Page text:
There are about 30 major lakes, 12 major river basins and over 70 wetlands that are located in different ecological zones of Ethiopia. There are 188 fish species, 91 benthic and aquatic insects and 141 zooplankton species recorded so far from Ethiopia.
Estimating the exploitable potential yield of fish stocks under exploitation is the top priority work as the status of the fish stock should be known to decide on the amount of fish yield that can be exploited annually in a sustainable way with out endangering the fish biodiversity. A case of Lake Awassa is used to assess the situation of the fish biodiversity in the country as there is a time series data of more than 20 years on the lake. The fishery of Lake Awassa showed tremendous increase during the last 20 years. The number of fishermen increased from less than 20 in the early 80’s to over 100 in the 90’s and to a current number of about 100 legally registered and quite large number of unregistered fishermen. Similarly, the fishing efforts have shown significant increase during the last two decades. For example, during the early 80’s the fish catch, which was below 200 nets/day increased to 400-700 nets/day during the early 90’s and eventually leaped to over 1000 nets/day in the late 90’s. Currently, the catch ranges between 1000 and 1500 nets/day. Total landings have shown increase for some time in the years and started to oscillate between 600 and 700 tons/year although the fishing effort has persistently increased up until this day. This is quite an indication of over fishing, in particular concerning the heavily fished tilapia stock. Two decades ago, the catch per net of tilapia was about 25 to 30 fish/net. But currently, it rarely exceeds 5 fish per net. Hence, tilapia is the most endangered stock from the increased fishing efforts and reliving part of the fishing pressure from this stock is urgently required. It is obvious that the fish resource would decrease and in due time the catch would start to drop even with increasing fishing effort. The consequence on the fish biodiversity would be quite immense.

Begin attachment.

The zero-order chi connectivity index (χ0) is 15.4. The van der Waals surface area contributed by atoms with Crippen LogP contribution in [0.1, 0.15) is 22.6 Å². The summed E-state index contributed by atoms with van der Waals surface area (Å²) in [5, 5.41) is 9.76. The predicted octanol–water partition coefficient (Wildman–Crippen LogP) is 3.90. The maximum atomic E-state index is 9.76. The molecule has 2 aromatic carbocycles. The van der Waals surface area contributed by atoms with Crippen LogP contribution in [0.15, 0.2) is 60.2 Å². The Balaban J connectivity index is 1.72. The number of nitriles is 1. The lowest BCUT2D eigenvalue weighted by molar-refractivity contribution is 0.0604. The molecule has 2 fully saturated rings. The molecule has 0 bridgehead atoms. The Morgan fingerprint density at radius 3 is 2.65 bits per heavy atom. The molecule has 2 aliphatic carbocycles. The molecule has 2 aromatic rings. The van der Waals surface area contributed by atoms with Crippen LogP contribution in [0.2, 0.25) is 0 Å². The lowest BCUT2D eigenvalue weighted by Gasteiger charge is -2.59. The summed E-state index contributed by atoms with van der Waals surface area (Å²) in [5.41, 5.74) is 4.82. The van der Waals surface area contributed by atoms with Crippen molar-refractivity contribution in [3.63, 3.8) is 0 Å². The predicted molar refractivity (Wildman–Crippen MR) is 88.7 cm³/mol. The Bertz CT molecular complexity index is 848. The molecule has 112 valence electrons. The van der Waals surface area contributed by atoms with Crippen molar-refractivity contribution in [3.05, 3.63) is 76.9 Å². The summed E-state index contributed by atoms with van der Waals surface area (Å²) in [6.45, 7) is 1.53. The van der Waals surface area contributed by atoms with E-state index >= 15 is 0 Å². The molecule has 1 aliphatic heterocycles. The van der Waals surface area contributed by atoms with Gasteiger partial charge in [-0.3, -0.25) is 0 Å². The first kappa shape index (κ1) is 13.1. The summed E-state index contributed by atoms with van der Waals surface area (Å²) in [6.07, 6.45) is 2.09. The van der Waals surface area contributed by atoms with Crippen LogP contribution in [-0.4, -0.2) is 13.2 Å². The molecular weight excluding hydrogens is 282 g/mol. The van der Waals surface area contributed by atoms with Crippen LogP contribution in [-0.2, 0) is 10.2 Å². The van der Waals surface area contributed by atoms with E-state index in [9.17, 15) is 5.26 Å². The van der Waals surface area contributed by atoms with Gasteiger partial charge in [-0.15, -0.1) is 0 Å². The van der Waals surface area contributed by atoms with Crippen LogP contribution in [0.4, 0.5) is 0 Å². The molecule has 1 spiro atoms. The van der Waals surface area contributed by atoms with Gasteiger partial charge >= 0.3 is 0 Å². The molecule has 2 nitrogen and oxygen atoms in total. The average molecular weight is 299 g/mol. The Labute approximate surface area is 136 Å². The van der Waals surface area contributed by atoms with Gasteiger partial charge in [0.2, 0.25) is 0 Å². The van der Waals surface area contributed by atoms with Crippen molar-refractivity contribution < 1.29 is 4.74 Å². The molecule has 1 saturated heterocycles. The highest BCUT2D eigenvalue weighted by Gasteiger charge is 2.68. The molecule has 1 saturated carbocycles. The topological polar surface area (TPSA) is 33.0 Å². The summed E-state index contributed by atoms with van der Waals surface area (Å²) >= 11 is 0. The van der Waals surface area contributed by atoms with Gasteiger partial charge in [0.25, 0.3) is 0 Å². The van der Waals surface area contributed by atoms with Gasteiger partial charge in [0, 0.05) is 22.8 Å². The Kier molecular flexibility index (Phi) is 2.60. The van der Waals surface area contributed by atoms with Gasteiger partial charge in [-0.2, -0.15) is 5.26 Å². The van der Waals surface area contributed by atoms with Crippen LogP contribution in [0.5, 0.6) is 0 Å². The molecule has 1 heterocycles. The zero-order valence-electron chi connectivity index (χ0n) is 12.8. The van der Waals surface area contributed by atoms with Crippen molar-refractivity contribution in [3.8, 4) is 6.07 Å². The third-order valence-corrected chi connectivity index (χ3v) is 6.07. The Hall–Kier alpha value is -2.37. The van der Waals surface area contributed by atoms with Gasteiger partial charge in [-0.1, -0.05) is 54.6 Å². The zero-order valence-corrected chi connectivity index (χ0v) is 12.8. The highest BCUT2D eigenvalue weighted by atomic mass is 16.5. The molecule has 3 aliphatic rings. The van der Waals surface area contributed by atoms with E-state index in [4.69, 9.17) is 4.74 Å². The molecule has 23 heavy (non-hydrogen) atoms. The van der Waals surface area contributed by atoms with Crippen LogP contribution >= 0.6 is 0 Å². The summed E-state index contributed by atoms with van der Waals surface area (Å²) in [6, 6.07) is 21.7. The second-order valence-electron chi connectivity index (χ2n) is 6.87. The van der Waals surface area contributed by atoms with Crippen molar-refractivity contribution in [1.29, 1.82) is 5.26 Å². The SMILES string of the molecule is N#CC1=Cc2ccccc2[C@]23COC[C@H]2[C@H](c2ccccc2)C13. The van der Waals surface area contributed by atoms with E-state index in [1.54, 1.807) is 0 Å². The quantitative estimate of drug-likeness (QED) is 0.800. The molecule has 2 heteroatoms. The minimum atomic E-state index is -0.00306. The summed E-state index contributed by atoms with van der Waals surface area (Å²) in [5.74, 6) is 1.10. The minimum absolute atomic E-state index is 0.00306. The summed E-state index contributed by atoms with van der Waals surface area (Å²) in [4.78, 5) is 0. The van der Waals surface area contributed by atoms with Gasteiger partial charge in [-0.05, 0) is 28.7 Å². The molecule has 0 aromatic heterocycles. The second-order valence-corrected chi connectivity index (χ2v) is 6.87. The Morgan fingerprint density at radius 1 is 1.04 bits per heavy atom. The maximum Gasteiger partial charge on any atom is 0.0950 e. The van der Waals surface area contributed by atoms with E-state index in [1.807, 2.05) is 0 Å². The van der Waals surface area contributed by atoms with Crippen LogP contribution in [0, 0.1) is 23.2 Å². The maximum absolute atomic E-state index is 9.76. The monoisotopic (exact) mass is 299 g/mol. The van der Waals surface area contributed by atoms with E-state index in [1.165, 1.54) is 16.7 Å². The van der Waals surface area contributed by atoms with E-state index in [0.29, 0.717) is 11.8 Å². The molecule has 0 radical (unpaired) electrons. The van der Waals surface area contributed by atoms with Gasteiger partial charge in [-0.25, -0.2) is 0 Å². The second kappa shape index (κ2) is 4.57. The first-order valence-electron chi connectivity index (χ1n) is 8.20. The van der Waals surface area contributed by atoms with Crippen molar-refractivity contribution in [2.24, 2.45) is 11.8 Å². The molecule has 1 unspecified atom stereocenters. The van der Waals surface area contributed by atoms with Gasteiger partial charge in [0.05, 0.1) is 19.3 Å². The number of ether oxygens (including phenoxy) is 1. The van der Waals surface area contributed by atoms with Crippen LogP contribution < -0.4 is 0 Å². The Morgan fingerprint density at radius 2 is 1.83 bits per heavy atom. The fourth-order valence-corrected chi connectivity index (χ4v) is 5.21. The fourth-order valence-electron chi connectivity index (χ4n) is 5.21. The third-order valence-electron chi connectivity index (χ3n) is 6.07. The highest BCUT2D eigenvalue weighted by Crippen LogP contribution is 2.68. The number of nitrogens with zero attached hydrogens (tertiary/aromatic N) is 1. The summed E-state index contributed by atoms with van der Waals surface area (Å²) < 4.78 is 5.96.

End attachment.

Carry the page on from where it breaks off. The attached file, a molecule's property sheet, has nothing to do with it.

Cat fish is becoming more dominant than tilapia in areas where the later was highly dominant (e.g. Ziway). The fish diversity in Abijata is highly threatened by the increased water abduction, high siltation and change in habitat with change in water chemistry and soil type from sandy to sandy clay and clay soil. Lake Awassa is highly polluted by city waste and a nearby hospital, threatening the biodiversity therein.
The major threats to aquatic and wetland wild animals are habitat loss & degradation, siltation as a result of catchments degradation, over-harvesting, unbalanced water utilization, change in water flow (flow modification), silt mining, draining of wetlands for other land use, and pollution.